Bunkerworld - September/October 2010
8 September 2010 - One of the most anticipated events at the Singapore International Bunkering Conference and Exhibition (SIBCON) in October will be the release of the draft Singapore Standard for mass flow meters by the Maritime and Port Authority of Singapore (MPA) and the Singapore standards council, SPRING Singapore.
Regional Head of Maersk Oil Trading, Joshua Low Chin Chuan, highlighted the new levels of transparency and efficiency that this technology will bring to the bunkering industry. Although not a new product, the introduction of the flow meter into the marine industry came only recently, said Low.
“The Coriolis technology has been around for quite a long time,” Low told Bunkerworld. “However, the shipping industry has not utilised the technology until recently.”
Low said that flow meters were bulky, expensive and unreliable at the beginning. However, this has all changed. “Flow meters are more reliable and cost effective today. That’s why shipowners such as Maersk are embracing this product,” said Low.
Transparency and efficiency
Low added that flow meters “make life easier for everyone” due to the increased transparency and efficiency which the technology offers.
“It’s just like driving your car to the petrol station where you pump your car. I look at the numbers on the meter and go to the cashier,” Low explained. “Likewise we hope to achieve the same process or procedure in the bunkering process using flow meters.”
Low explained that manual tank gauging, presently used by the bunkering industry for measuring the amount of bunker fuel transferred, needs to be executed by trained personnel. Flow meters, however, are less demanding. “Anybody can read a number from the display of a flow meter and write it down on a bunker delivery note (BDN), so that’s where transparency comes in. But for manual tank gauging, you need to attend a course to learn how to do so,” Low explained.
Seah Khen Hee, Chairman of SPRING Singapore, earlier told Bunkerworld that the use of mass flow meters could help increase Singapore’s bunkering capacity by one-and-a-half to two times, allowing faster turnaround and shorter port stays for ships and reducing administrative processes and costs.
Low agreed, saying that “taking readings off flow meters are much faster than using the manual gauging method, which is time consuming.”
In 2009, MPA and SPRING Singapore formed the flow meter Working Group, comprising of vendors, suppliers, barge operators and shipowners, to look into the possibility of implementing the technology in the industry.
Low highlighted that one of the reason for the trial was to carry out tests on the flow meter.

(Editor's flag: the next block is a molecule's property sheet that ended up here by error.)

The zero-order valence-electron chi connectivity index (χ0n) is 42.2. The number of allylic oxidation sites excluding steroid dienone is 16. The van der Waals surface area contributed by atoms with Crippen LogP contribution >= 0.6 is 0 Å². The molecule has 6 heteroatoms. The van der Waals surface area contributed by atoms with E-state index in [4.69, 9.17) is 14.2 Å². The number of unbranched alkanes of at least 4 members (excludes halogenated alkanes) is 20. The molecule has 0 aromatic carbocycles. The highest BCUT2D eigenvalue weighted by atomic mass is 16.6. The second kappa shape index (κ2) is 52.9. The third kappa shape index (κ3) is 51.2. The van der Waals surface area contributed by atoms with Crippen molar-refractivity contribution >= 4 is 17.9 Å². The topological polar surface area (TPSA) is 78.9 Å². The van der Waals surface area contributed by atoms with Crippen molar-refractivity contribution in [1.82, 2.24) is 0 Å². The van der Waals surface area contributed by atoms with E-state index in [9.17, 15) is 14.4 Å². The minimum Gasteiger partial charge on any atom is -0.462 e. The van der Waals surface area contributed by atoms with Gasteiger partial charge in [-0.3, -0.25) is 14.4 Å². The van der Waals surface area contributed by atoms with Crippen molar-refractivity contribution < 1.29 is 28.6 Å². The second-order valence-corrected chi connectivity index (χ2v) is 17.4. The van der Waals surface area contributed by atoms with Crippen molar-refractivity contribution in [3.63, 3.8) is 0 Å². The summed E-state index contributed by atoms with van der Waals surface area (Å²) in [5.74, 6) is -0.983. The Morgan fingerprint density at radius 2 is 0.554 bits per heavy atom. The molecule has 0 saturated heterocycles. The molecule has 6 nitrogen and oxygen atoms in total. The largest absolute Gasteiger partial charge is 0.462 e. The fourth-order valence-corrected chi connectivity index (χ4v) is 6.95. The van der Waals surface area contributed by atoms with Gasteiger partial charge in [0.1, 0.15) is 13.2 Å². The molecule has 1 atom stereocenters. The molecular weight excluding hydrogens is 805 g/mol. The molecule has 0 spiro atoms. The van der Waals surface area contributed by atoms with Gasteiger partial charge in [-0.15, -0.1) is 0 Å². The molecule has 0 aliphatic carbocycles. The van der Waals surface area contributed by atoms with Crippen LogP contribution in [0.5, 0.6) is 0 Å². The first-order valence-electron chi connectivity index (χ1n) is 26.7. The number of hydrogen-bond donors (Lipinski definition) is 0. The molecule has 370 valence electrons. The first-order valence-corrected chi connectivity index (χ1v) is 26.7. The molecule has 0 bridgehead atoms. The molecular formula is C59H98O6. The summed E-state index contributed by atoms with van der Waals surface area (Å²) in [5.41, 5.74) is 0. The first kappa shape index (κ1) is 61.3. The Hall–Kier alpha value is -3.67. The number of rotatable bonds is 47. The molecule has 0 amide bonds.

“Of course when you buy something the vendor will tell you that it’s good. But you have to test it under ‘real life’ conditions, to ensure that the equipment works as to that the vendor claimed. Then you can encourage the industry to adopt it,” he said.
Low added that MPA is actively involved in Singapore’s bunkering industry, spearheading projects such as this to introduce new technologies and to improve the standards in the industry.
“This is where MPA differentiates Singapore from the other ports,” he said.
According to Low, Maersk came in tobe part of the bunkering trial after committing to the purchase of 50 flow meters for its container vessels. In addition, Maersk is willing to cooperate with MPA and share knowledge of the flow.
The Ascenz Controller
Though the Regional Head of Maersk Oil Trading is enthusiastic about implementing flow metering technology, he said that purchasing a flow meter and installing it onboard the vessel does not represent the end of the story.
“Of course the centre piece of it will be the flow meter but you also need some accessories to complement the meter,” said Low.
Low said that even though a flow meter measures and reflects the amount of bunker fuel transferred during an operation, it is just a part of the solution.
“The other half is getting the information unaltered onto shore without any interference.” According to Low, the current practice of sending a person on a launch boat to board a vessel for the purpose of collecting flow meter data is “inefficient”. “There has got to be a better way than this, and this is where the Ascenz controller comes in. With it, we can use the device to transmit data from the flow meter directly to a website via satellite or a GSM mobile network without human interference,” said Low.
“We can log onto this website which Ascenz provide us and we can monitor the bunkering process 24/7 on a real time basis with many of my colleagues in Copenhagen and New York being able to access and analyse the data,” he added. “so to me the Ascenz controller is another essential part of the whole flow meter setup.”
The bottom line
Businesses thrive on profit and shipowners are often held back by the high prices of flow meter installation, which often range from $100,000 - $150,000 for a typical unit. This indicates a big investment for companies who own many ships.
Though Low agrees that the expense on flow meters is high with the cost being passed on down to clients and consumers in the process, he believes that any business doing a cost benefit analysis will find justifications in using the technology.
“For Maersk the two main factors driving force is transparency and efficiency, which are two very strong economic justifications,” said Low.
“These two factors will generate economic benefit for the user with the benefit being greater than cost,” he said, adding that flow meters should be adopted by the shipping industry.
“Anybody can read a number from the display of a flow meter and write it down on a bunker delivery note (BDN), so that’s where transparency comes in. But for manual tank gauging, you need to attend a course to learn how to do so” – Joshua Low, Regional Head, Maersk Oil trading.